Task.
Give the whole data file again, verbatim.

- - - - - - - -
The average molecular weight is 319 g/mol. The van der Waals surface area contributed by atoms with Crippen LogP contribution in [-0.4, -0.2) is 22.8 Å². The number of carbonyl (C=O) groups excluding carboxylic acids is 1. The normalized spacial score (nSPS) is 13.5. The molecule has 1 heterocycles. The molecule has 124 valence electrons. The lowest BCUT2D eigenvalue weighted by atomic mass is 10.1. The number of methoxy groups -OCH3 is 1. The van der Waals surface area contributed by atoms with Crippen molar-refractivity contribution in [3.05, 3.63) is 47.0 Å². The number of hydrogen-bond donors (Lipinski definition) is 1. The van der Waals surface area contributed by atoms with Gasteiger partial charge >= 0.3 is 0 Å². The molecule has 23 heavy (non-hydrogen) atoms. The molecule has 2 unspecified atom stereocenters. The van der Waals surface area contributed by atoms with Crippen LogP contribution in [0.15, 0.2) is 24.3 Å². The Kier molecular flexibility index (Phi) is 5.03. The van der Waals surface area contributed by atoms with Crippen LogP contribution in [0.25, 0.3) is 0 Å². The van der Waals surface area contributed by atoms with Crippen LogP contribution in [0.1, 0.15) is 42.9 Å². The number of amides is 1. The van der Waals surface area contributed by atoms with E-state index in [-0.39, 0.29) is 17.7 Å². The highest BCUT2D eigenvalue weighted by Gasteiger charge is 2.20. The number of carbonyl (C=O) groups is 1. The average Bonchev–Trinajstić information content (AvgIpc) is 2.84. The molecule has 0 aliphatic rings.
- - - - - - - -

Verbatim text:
The average molecular weight is 319 g/mol. The van der Waals surface area contributed by atoms with Crippen LogP contribution in [-0.4, -0.2) is 22.8 Å². The number of carbonyl (C=O) groups excluding carboxylic acids is 1. The normalized spacial score (nSPS) is 13.5. The molecule has 1 heterocycles. The molecule has 124 valence electrons. The lowest BCUT2D eigenvalue weighted by atomic mass is 10.1. The number of methoxy groups -OCH3 is 1. The van der Waals surface area contributed by atoms with Crippen molar-refractivity contribution in [3.05, 3.63) is 47.0 Å². The number of hydrogen-bond donors (Lipinski definition) is 1. The van der Waals surface area contributed by atoms with Gasteiger partial charge >= 0.3 is 0 Å². The molecule has 23 heavy (non-hydrogen) atoms. The molecule has 2 unspecified atom stereocenters. The van der Waals surface area contributed by atoms with Crippen LogP contribution in [0.15, 0.2) is 24.3 Å². The Kier molecular flexibility index (Phi) is 5.03. The van der Waals surface area contributed by atoms with Crippen LogP contribution in [0.25, 0.3) is 0 Å². The van der Waals surface area contributed by atoms with Crippen LogP contribution in [0.1, 0.15) is 42.9 Å². The number of amides is 1. The van der Waals surface area contributed by atoms with E-state index in [-0.39, 0.29) is 17.7 Å². The highest BCUT2D eigenvalue weighted by Gasteiger charge is 2.20. The number of carbonyl (C=O) groups is 1. The average Bonchev–Trinajstić information content (AvgIpc) is 2.84. The molecule has 0 aliphatic rings.